The Alan Sondheim Mail Archive

September 21, 2012


To write on suicide, or death, or suffering, is always to make a
wager, not with oneself, but with the other: that the writing
ultimately is not a talisman, is neither sympathetic nor empathetic
magic, but exists in a realm of its own, where nothing has
consequence. Otherwise the writing becomes a cry for help, something
tawdry, beyond or beneath consideration. So the wager must be made,
the theory must remains as such, attributed nowhere, to nothing,
emptied, not of content, but of consequence. What, for example, would
occur if this were the last written statement I've made, publicly or
privately? What of the rest of my work, how would that be garnered or
distributed? The material possessions would be given their due, no
longer united as collocation, community, or collectivity, but
transmitted elsewhere, fallen into other and alien hands that would
efface the history I've taken so much care to preserve. Conversely,
the digital would be distributed, living within a phenomenology of
inscription and the corporate - for the digital is always corporate
and always inscribed - and thus would be disseminated, much as it is
now, until the material is forgotten, or the sites begin to close
down, one after another, and everything is lost. I have no faith in
the digital, but I put my trust there, that something would remain,
as if in an entirety, within its aegis - that each stroke of the bow
for example, would carry the movement of a human in its memory, that
each sound would be the uncanny resonance of that movement. What if
the movement were the last, that no more sound or movement would
occur, that all that would come after would be the remnant, debris,
residue? My father slipped away and then was gone and there is, as
of yet, no stone to mark him, nothing but the position-in-relation,
of my mother or other grave, or the graves of my mother's family. The
stone will be there, obdurate, remarked, unremarked against the
mountain where the graves are, but that absence, now, of the granite
also marks the absence of the analogic world, as both analog and
digital become other within new and competing cosmologies that return
to us the inconceivability of multiverses and space-time so near the
Planck's constant as to be always already naught, and forever, and
beyond recall or recalling-forth. It is froth. Perhaps "It is froth"
would be the finality of my thought, neither death nor suffering nor
suicide, but imminent in relation to stroke or cataclysm - what then?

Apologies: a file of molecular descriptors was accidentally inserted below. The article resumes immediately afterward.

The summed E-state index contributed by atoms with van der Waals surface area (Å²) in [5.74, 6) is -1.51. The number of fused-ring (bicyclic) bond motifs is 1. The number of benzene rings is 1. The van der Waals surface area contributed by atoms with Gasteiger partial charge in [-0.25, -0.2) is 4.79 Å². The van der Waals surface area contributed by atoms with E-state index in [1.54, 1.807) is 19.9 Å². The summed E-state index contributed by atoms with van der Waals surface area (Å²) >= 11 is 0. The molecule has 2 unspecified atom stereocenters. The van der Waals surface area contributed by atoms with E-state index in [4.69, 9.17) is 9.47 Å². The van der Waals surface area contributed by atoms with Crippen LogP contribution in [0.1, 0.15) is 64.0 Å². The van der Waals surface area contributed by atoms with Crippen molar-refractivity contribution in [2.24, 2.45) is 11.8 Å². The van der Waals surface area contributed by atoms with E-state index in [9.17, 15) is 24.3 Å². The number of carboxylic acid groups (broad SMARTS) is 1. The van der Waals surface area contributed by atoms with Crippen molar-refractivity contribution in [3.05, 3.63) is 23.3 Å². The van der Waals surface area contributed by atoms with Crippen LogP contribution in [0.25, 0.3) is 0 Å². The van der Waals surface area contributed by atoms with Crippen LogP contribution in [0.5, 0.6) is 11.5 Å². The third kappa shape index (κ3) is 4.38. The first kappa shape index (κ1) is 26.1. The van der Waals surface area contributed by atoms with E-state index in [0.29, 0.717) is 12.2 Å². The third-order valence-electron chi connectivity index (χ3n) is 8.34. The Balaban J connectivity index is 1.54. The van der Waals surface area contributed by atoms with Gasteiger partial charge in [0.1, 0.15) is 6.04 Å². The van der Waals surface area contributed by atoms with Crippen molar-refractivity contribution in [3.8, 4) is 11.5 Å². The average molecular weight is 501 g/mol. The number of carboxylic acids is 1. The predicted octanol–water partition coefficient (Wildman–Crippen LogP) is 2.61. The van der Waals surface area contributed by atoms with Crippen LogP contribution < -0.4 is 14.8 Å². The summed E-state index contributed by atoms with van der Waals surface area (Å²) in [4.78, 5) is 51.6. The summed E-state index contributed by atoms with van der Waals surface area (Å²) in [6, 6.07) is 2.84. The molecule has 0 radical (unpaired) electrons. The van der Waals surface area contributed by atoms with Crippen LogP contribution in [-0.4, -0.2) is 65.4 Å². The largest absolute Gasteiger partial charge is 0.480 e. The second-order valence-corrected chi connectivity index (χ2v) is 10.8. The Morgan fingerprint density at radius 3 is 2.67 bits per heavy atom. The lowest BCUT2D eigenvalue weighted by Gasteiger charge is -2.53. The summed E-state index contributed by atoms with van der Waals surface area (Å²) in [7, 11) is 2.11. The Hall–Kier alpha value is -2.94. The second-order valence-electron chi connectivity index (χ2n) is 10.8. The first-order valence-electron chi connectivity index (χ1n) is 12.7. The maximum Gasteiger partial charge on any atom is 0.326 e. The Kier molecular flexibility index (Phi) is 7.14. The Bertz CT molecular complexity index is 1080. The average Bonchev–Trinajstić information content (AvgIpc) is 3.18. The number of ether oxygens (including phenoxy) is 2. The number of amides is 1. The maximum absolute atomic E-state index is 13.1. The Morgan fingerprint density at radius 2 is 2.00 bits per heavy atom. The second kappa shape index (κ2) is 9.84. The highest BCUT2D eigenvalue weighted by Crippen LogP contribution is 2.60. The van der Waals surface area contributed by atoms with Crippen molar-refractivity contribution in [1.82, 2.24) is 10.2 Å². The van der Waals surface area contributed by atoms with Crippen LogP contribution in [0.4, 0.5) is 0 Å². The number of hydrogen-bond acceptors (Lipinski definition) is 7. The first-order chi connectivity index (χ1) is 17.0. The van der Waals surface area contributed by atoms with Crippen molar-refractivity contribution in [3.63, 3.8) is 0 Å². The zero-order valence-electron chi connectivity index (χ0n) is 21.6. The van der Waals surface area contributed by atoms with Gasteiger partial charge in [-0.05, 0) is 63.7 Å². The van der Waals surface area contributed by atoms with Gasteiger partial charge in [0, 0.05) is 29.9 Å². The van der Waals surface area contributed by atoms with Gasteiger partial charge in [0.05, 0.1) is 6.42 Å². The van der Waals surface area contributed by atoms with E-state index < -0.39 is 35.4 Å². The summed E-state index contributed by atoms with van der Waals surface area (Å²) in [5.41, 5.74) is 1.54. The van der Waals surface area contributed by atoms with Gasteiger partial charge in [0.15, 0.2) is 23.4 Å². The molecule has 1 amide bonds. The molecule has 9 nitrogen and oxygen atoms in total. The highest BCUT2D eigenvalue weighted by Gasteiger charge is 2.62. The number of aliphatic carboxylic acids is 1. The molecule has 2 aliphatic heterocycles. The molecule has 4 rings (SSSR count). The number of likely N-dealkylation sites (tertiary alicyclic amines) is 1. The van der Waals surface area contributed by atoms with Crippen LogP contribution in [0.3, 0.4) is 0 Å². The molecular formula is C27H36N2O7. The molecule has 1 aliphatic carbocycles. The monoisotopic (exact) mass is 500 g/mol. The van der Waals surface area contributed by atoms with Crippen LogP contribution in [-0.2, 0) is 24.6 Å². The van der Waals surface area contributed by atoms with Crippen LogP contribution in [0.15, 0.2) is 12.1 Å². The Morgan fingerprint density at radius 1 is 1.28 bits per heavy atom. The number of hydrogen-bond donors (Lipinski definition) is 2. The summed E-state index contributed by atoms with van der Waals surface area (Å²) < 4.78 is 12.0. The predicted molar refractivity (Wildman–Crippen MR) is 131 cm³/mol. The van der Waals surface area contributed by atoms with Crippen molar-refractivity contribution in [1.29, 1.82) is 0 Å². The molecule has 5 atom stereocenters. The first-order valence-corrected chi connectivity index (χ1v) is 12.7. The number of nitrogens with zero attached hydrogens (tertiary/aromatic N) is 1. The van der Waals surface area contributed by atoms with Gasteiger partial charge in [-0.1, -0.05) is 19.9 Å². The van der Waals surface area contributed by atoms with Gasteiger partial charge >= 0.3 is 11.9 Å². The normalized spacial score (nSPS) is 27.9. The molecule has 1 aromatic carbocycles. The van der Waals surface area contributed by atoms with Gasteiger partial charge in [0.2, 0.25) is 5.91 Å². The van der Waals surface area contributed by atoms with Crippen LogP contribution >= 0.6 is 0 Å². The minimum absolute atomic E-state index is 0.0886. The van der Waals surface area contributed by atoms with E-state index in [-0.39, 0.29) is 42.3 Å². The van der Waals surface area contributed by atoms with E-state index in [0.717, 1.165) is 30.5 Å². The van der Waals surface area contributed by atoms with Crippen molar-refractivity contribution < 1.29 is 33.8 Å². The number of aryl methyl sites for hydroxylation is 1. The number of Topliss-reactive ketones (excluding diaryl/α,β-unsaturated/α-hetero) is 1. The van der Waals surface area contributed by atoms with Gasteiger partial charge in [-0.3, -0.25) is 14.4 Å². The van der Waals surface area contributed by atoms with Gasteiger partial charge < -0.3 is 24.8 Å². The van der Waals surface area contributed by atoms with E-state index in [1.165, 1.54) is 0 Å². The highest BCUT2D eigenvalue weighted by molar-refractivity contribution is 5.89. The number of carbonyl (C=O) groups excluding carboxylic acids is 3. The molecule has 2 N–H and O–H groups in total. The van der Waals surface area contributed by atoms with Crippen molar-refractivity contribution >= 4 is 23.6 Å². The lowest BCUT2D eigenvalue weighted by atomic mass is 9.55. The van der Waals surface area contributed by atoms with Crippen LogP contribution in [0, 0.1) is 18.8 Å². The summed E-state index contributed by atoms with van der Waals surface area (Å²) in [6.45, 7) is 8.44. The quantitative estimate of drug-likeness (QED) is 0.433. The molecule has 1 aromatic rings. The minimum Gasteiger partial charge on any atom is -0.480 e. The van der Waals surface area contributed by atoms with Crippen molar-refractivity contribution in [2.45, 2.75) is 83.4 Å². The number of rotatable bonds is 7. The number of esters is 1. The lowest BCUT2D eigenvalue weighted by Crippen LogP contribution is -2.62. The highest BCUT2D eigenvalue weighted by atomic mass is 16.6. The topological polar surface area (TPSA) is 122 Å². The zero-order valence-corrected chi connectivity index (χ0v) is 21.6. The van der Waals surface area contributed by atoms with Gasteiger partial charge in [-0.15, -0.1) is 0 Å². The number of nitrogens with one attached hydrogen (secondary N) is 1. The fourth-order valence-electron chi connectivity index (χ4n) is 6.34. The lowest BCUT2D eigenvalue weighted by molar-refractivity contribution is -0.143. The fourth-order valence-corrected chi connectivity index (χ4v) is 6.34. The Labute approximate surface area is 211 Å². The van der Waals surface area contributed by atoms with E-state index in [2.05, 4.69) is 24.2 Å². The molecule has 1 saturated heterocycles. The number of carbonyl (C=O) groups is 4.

That the description of froth is froth itself? I am writing this with
closed eyes, without the recall or resonance as well of the upper
portions of the essay; it continues and returns, but the return is an
accident. And I must clear up the feeling that R.H. has betrayed me
in the past, and has remained smug about it ever since - and yet he
may well not be alive, or in good health, or even capable of reading
this. I want to write on Azure and her work, this is something that
has been with me, a kind of thinking centered on her arrangements and
rearrangements, her mixture of craft and content half virtual and
half real, as in the work for example of Ree Morton, or what I
remember of the work of Nancy Kitchel. But Azure has remained with me
for so many years now, with a grace I could not imagine, and a
creativity which is always there and unknowingly bearing the gifts
of depth of wonder, which has kept me alive, within or without the
rubble that constitutes my thinking far too often. I am always
awaiting the world, I am always on the verge, and as I grow older I
fear that discovery may become nothing but murmur at the futility
of it all. So I return, still sightless, to the original theme, that
of the constituting of endpoints, within which one will be unique,
and begin the recession into history and dispersion that one always
fears. What we do with our books and belongings is continue a
process of retardation, holding back the decay, tending them like
good steward, so that they may yet add another century to their
well-being. They're dependent in a way that humans are not, and we
ourselves are not. We are on the lip or nub, not of the body and its
abjection, but just beyond both, near the precipice where the good
topples according to catastrophe theory; what remains in the valleys
are pools of time that themselves seep elsewhen and elsewise. The
only theory is that within which this self suffuses life and the
living; theory is always theory with its back to the wall, and its
back is our own. Thus there is the moment of loss when even
phenomenology stutters and becomes descriptive physics at best: one
may describe and describe, but multiverses and holographic horizons
remain hidden, beyond the pale. We look for clues in our life, for
our death - and clues in dying for our life. We hope there's
something more than the scattering angle. We hope, and there's the
precipice, and there's the end.
( now I open my eyes ) (easier)
( now I open myself )

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